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Burn Treatment & Prevention Tips for Families

Immediate Treatment Steps for Burns Immediate Treatment Steps for Burns

Burns are a common injury among children. They can be caused by sunburn, hot water or other hot liquids, fire, electrical contact and chemicals. All of these can cause permanent injury and scarring to the skin.

Read on to learn what to do if your child is burned, and ways to help prevent these injuries.

Immediate treatment steps for burns

  1. As quickly as possible, soak the burn in cool water. Don't hesitate to run cool water over the burn long enough to cool the area and relieve the pain immediately after the injury.

  2. Cool any smoldering clothing immediately by soaking with water, then remove any clothing from the burned area unless it is stuck firmly to the skin. In that case, cut away as much clothing as possible.

  3. If the injured area is not oozing, cover the burn with a sterile gauze pad or a clean, dry cloth.

  4. If the burn is oozing, cover it lightly with sterile gauze if available and immediately seek medical attention. If sterile gauze is not available, cover burns with a clean sheet or towel.

What not to do for a burn

  • Do not use ice on a burn. It may delay healing.

  • Do not rub a burn; it can increase blistering.

  • Do not put butter, grease, mustard or powder on a burn.
All of these so-called home remedies actually can make the injury worse.

When to call the pediatrician

For anything more serious than a superficial burn, or if redness and pain continue for more than a few hours, contact your pediatrician. All electrical burns and burns of the hands, mouth, or genitals should get immediate medical attention. Chemicals that cause burns also may be absorbed through the skin and cause other symptoms. Call the Poison Help Line (1-800-222-1222) or your pediatrician after washing off all the chemicals.

If your pediatrician thinks the burn is not too serious, they may show you how to clean and care for it at home using medicated ointments and dressings. When treating a burn at home, watch for any increase in redness or swelling or the development of a bad odor or discharge. These can be signs of infection, which will require medical attention. See First Aid for Burns: Parent FAQs for more information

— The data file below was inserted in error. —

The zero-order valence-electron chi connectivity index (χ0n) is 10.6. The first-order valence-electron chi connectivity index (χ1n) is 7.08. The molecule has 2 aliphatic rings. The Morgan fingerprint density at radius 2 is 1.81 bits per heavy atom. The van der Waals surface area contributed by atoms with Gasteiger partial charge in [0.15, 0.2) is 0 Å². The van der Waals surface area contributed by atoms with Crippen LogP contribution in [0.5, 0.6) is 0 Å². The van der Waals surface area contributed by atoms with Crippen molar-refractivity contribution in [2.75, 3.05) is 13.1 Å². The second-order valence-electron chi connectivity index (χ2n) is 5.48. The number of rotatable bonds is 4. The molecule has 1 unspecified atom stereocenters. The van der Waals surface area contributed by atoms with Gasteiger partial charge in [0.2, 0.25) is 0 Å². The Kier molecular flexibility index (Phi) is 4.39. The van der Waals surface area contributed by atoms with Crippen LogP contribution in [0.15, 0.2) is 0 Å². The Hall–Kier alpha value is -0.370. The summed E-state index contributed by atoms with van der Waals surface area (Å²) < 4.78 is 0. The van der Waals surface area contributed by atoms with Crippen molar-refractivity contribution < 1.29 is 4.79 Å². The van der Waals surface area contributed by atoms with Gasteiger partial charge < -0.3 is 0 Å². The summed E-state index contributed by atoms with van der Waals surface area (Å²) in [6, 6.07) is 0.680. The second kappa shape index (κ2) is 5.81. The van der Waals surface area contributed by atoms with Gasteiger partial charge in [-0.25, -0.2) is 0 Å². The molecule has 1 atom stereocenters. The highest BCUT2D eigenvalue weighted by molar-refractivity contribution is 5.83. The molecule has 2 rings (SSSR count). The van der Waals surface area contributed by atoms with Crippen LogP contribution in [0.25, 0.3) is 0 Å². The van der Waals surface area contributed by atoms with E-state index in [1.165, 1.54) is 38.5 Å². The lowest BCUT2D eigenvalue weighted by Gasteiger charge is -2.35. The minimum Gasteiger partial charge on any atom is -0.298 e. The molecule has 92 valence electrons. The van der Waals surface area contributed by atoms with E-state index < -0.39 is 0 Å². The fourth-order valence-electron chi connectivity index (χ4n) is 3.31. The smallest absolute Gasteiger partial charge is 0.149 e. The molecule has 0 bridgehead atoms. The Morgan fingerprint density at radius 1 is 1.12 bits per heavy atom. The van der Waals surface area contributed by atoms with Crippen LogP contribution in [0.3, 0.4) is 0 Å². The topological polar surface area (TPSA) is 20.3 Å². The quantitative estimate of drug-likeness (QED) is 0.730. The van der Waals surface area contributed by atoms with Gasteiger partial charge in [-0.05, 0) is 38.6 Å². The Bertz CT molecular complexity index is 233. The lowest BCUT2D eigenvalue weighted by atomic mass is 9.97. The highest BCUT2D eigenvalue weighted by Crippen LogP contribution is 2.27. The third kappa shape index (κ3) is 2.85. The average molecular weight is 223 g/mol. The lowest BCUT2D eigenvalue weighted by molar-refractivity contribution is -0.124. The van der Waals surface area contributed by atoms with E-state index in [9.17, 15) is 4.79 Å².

In some cases, hospitalization may be needed:

  • If the burns are third degree.

  • If 10% or more of the body is burned.

  • If the burn involves the face, hands, feet or genitals, involves a moving joint, or goes completely around part of the body.

  • If the child is very young or fussy, and therefore too difficult to treat at home.

10 tips to protect children from scalds & burns

  1. Avoid carrying your baby and hot liquids like coffee, tea or soup at the same time. And don't hold or cradle your baby near hot liquids on the stove or tabletops. Even a small splash could scald your baby.

  2. Protect your child from tap water scalds. Adjust your water heater so the hottest temperature at the faucet is no more than 120 degrees Fahrenheit (48.9 degrees Celsius) to prevent scald burns. See 5 Bathroom Safety Tips for Infants & Young Children.

  3. Make sure young children cannot reach the microwave. Also, stir microwaved food well or let it stand for two minutes so the heat can distribute evenly.

  4. Do not leave food cooking on the stove unattended. Place fire extinguishers in the kitchen and elsewhere around the home where the risk of fire is greatest, such as the furnace room and near the fireplace.

  5. Fireplaces, woodstoves, and kerosene heaters should be screened so your child can't get near them. Gas fireplaces with glass doors get extremely hot, stay hot long after the fireplace is turned off, and can cause severe burns when touched. Check electric baseboard heaters, radiators, and even vents from hot-air furnaces to see how hot they get when the heat is on. They may need to be screened, too.

  6. Do not have lit candles in areas that are easily reachable by a child. Store matches, cigarette lighters and candles out of your child's reach. Also avoid smoking indoors, and never allow anyone to smoke near your baby.

  7. Practice home fire safety. Install smoke detectors in hallways outside bedrooms, the kitchen, living room, and near the furnace, for example, with at least one on every floor of the house. Practice family fire drills. Teach your children to stop, drop, and roll on the ground if their clothing catches fire. For more information, see Home Fire Safety for Families.

  8. Lock up flammable liquids in the home. It is best to store them outside the home, out of children's reach, and away from heat or ignition sources.

  9. Avoid using fireworks, even those meant for consumer use. The tip of a sparkler can burn at up to 1800 degrees Fahrenheit!

  10. Protect your child's skin from too much sun. Try to limit your sun exposure between 10:00 am and 4:00 pm when UV rays are strongest. Wear protective clothing and sunscreen. See Sun Safety: Sunburn & Sunscreen Information for Parents. On hot, sunny days, also protect kids from hot surfaces such as playground slides and dark pavement.

More information

Last Updated
American Academy of Pediatrics Council on Injury, Violence & Poison Prevention (Copyright © 2023)
The information contained on this Web site should not be used as a substitute for the medical care and advice of your pediatrician. There may be variations in treatment that your pediatrician may recommend based on individual facts and circumstances.
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